St Albans Symphony Orchestra (SASO) is preparing to detonate a fizzing mixture of musical fireworks to welcome New Year on Monday January 2nd at the Abbey (7pm). The bank holiday date may be unusual – a consequence of New Year’s Day falling on a Sunday – but the programme will be packed as ever with a combination of favourite classics and show-stopping surprises.
Traditionalists can look forward to characteristic dances and other excerpts from Tchaikovsky’s first, great ballet score, Swan Lake, and to Tales from the Vienna Woods – among the most popular of the many symphonic waltzes composed by Johann Strauss II.
The orchestra under its new principal conductor, Tom Hammond, will also perform music in the Viennese style from Der Rosenkavalier, the most popular opera by the (unrelated) German composer Richard Strauss. The orchestral suite brings together the opera’s affectionately-crafted waltzes with transcriptions of celebrated scenes including the ‘presentation of the rose’ and beautiful last-act trio.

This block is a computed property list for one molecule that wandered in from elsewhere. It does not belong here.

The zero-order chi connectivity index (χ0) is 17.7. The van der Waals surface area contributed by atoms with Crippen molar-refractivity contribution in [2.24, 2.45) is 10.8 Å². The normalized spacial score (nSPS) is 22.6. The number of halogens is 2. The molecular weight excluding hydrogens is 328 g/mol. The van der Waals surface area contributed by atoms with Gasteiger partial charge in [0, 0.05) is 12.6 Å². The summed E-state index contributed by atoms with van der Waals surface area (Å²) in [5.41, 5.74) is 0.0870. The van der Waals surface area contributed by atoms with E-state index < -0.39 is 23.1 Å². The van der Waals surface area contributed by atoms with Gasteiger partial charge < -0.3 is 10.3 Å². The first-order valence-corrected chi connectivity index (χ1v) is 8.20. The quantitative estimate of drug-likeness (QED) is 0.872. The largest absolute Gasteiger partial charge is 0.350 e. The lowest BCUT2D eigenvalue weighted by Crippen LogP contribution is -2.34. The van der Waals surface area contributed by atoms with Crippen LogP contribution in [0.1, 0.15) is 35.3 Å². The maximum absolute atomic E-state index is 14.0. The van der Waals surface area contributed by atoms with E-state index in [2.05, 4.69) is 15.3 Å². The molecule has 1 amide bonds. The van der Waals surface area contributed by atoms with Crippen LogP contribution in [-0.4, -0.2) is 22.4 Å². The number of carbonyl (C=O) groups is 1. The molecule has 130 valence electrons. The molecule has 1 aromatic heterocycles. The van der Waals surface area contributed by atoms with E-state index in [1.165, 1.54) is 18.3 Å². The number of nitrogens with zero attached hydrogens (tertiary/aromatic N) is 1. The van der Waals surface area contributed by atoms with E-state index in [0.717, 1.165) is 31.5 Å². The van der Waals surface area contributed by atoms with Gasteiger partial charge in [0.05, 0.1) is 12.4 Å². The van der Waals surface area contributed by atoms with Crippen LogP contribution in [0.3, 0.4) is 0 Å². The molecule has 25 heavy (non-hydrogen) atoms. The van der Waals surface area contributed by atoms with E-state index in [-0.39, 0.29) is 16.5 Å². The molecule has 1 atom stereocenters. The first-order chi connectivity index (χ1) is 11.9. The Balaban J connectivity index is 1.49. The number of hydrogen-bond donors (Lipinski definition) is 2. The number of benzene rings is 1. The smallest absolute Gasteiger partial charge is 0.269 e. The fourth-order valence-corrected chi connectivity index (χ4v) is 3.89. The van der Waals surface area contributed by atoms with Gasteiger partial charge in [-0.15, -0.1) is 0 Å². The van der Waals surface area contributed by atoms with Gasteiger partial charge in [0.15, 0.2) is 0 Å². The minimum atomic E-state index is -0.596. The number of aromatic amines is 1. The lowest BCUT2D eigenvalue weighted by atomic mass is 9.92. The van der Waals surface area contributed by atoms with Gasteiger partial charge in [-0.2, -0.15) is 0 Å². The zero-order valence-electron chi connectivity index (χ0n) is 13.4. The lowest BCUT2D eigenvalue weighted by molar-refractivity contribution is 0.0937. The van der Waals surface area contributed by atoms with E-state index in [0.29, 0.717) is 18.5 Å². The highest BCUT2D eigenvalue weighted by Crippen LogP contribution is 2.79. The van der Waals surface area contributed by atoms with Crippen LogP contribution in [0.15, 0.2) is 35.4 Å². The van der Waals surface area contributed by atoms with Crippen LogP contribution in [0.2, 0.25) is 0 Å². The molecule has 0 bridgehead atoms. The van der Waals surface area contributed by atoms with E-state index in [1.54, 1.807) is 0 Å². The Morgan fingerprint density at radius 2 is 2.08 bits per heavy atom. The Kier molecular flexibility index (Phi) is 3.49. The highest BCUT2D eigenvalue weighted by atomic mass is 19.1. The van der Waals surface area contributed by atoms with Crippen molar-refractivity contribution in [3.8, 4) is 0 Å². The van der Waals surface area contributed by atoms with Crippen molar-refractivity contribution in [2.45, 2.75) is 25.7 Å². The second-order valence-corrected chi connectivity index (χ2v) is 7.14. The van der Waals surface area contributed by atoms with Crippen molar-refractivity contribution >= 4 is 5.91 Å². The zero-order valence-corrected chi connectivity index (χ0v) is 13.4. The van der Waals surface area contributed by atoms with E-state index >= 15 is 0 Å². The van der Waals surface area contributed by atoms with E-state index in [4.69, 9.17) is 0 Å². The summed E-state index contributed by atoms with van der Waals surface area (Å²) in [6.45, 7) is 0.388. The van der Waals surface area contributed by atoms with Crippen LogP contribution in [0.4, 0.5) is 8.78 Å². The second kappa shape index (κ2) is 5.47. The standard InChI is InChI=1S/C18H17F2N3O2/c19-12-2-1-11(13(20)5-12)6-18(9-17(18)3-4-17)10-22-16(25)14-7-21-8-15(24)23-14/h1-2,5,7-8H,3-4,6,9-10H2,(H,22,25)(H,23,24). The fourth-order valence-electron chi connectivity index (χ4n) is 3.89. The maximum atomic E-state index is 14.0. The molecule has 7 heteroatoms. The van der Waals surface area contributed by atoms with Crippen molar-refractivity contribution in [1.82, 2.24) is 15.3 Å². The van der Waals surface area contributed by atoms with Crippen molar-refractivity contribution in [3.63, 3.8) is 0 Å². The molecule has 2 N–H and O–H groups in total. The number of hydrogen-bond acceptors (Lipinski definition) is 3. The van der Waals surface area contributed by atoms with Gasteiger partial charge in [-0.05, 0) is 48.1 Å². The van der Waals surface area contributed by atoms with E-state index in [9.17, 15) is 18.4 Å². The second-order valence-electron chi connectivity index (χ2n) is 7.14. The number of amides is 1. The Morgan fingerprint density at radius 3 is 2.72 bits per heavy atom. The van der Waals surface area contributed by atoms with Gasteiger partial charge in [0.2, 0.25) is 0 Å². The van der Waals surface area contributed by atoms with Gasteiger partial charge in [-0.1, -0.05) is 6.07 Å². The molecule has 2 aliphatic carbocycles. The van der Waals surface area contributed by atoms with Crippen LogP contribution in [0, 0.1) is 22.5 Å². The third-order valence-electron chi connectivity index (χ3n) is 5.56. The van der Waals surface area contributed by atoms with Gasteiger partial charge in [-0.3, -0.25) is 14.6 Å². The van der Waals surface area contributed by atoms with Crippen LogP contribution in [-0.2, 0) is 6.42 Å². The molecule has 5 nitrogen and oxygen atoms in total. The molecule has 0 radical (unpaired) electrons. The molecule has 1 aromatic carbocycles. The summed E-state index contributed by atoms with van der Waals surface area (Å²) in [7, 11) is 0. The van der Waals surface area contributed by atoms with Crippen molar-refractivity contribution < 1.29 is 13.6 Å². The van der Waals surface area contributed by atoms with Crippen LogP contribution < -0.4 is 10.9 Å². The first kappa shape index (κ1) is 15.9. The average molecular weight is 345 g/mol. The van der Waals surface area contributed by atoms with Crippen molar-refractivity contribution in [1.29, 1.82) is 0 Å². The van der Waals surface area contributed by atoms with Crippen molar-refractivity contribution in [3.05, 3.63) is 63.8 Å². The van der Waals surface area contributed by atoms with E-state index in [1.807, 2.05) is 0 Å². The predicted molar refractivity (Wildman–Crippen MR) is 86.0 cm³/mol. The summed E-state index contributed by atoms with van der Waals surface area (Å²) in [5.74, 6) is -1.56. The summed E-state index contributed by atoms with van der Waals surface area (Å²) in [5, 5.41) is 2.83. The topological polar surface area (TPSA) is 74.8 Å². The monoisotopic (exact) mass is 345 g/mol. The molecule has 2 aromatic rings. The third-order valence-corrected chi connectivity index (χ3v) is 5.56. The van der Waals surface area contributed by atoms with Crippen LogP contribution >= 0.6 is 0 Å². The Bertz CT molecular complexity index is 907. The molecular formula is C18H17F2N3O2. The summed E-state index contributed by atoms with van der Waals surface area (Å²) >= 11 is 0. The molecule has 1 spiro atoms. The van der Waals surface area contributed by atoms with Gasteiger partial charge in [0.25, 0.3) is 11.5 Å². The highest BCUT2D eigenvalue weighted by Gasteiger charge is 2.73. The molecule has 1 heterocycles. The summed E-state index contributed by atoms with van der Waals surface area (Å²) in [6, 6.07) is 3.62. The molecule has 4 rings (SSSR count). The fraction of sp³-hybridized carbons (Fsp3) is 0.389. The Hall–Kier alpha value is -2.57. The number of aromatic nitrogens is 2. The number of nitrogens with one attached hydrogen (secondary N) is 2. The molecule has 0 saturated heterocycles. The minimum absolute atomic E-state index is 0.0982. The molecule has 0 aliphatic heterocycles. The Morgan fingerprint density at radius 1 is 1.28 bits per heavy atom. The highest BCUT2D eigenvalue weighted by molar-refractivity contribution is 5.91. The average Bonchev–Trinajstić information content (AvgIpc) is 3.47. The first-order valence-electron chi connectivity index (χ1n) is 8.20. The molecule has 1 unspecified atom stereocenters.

No less exciting, although less often heard, will be the Konzertstück for Four Horns and Orchestra by Robert Schumann. In effect a concerto for four horns, it was written as a bravura showpiece to take advantage of newly-invented valve horns whose versatility allowed the composer to pursue all manner of harmonic twists and turns.
Fearsome technical demands, especially in the top horn part, and the requirement for four skilled players help explain its relative neglect. However, the quartet on 2nd January will be led by Pip Eastop, one of Britain’s foremost horn players, who has not only performed as soloist and guest player with all of London’s major orchestras, but also held professorships at both the Royal College and the Royal Academy of Music. The other soloists will be Martin Childs, Alex Wide and SASO’s own principal horn player, Stephen Orriss.
In more winsome style, SASO’s leader Jenny Wigram will feature as the violin soloist in music written by British composer Nigel Hess for the 2004 film Ladies in Lavender. The orchestra will also be strutting its Latin stuff with the ‘Gypsy Tango’ Jalousie whose melodies will be familiar to many in the audience, even if they are unaware that the composer, Jacob Gade, was Danish.